Cloud scan equipment


Read Time: 5 mins

As part of our workflow, we routinely scan buildings and spaces, this lets us create an accurate and detailed model of the existing building.

A point cloud scanner sends out laser beams that then return to the scanner when they hit a surface, the resulting scan is made up of millions of points that map out the surfaces. You can see an example of a scan below.

At first glance, it can seem like the point cloud scanner is an expensive and time-consuming way to survey a building. The scanners themselves are pricey, even for an entry level scanner and with some scanners you may need a phone or tablet, as well as software to collate the scans. Scanning a large building, inside and outside, can take a whole day depending on the type of scanner you use. So why do we do it?

Traditionally, surveys were done with a tape measure or laser measure. This way of surveying can be done quite quickly but it is susceptible to human error and no matter how thorough you are, inevitably when you get back to the office, you’ll find another measurement that you need but didn’t take. With the point cloud scan, we have a complete scan of the building at hand whenever we need to take a measurement. The scanner we use also takes 360 photography so you can go back and do visual checks of the space. Ultimately, it means that we only need to go to site once, saving time, money and reducing carbon emissions with travel. The other benefit of the point cloud scan is how accurate it is. The scanner we use has a ranging accuracy of 4mm over 10m or 7mm over 20m!

With the latest iPhone and iPad models, the cameras now have lidar, meaning that you can scan using one of these devices and an app. We were keen to investigate this and see if this could be a quicker and more cost-effective way of scanning.

A member of the team scanned our VR suite using the point cloud scanner, using our normal methodology. We then carried out a scan using an iPad and a free mobile scanning app, following the instructions provided by the app – this involved holding the iPad and moving around the room as it scans. To get a more reliable comparison we also scanned using the same mobile scanning app but used a tripod. Spot measurements were also taken using a Disto laser measure, of the height, length, and width of the room.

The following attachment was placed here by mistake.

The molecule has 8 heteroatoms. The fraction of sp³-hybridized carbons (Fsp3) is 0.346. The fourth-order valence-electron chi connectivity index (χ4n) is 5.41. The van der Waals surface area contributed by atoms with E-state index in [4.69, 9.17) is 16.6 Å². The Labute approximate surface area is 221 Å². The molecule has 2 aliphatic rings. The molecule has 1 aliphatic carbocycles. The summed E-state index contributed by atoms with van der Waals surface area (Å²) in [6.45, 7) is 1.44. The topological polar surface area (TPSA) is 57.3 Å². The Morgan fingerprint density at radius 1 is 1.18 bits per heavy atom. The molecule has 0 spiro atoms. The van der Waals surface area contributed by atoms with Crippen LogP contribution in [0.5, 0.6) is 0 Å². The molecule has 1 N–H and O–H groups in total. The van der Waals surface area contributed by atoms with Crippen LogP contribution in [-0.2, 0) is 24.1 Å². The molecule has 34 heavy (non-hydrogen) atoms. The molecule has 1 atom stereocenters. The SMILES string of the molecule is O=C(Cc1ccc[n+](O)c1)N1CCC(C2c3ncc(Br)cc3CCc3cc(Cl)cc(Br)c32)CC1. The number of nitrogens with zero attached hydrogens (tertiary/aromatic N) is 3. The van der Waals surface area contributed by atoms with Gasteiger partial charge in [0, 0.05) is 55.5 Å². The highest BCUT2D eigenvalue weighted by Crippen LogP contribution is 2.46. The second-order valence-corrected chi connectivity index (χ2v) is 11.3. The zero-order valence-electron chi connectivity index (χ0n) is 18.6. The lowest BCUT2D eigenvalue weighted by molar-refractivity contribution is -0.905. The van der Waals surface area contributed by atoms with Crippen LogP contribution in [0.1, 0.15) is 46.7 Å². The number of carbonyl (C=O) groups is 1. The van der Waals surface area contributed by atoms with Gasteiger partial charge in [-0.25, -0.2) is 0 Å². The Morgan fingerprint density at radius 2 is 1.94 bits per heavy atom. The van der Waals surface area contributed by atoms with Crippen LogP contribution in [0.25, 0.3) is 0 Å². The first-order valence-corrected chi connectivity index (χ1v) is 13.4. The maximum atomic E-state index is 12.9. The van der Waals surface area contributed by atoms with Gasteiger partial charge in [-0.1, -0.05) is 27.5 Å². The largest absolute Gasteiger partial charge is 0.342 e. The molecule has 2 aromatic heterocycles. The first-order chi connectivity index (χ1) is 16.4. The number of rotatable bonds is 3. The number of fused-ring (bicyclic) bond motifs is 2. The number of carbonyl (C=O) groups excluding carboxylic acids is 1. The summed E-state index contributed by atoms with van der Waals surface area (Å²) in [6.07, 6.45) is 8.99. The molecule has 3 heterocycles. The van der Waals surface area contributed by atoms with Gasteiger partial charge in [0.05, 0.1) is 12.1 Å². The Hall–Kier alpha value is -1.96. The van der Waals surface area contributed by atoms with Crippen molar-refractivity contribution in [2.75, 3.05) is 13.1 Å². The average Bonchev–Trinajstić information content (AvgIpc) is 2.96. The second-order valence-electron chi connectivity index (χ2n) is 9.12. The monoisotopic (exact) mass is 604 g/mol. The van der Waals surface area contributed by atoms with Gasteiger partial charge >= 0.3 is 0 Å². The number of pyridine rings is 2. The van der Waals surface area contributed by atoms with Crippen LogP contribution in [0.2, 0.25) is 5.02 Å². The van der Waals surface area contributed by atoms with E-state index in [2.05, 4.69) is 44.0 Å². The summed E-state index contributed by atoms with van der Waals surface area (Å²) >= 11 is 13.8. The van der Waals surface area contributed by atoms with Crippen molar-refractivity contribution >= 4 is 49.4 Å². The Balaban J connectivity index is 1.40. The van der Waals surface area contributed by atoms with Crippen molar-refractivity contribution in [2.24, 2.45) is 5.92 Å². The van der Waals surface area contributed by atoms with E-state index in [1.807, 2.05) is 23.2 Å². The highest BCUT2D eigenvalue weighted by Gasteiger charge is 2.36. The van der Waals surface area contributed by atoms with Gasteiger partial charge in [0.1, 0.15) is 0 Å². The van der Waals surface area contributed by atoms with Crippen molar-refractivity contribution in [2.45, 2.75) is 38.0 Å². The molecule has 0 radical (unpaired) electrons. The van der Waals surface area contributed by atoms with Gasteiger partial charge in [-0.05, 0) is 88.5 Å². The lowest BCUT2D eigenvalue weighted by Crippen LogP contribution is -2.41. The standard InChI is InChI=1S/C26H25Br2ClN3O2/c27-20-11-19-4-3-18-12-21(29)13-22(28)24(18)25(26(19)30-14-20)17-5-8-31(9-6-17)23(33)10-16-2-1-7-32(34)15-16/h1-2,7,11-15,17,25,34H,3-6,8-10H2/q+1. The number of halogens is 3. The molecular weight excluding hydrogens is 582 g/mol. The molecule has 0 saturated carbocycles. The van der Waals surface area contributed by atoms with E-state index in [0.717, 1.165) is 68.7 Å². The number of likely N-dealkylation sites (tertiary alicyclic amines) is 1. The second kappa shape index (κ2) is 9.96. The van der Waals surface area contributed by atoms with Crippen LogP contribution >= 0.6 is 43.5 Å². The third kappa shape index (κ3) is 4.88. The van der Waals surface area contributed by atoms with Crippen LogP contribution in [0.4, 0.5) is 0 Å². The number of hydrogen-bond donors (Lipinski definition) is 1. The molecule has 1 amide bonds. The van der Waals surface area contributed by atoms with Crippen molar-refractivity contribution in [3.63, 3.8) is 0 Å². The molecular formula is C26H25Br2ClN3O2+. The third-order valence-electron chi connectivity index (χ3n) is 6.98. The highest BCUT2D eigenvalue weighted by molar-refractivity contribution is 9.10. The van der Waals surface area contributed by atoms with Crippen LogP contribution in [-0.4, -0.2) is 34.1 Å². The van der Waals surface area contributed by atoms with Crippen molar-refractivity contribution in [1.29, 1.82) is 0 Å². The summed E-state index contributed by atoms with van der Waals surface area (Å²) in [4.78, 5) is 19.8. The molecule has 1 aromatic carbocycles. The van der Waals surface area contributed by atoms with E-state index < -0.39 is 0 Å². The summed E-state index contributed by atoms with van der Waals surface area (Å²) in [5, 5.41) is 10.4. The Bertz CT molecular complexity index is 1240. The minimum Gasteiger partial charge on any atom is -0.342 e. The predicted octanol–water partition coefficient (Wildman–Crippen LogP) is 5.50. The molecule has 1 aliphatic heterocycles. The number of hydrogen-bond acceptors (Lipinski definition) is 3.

Once all the scans were collated, we were able to compare them visually and by taking the same measurements in each scan. The results are shown below, the point cloud scanner and laser measure were within a few mm of each other, the mobile scanning app using a tripod was slightly out, but the freehand scan was significantly different to all other scans and measurements.

The mobile scanning app is undoubtably far quicker and cheaper, but our priority is to create accurate and detailed models, so for us the point cloud scanner is still the winner and worth the investment in time and money. Obviously, technology is constantly evolving and improving, and we will continue to test scanning apps to ensure that we are always offering our clients the most cost-effective solutions for surveying while not compromising on quality.

If you are interested in getting a scan of your building or have any questions, please get in touch with us!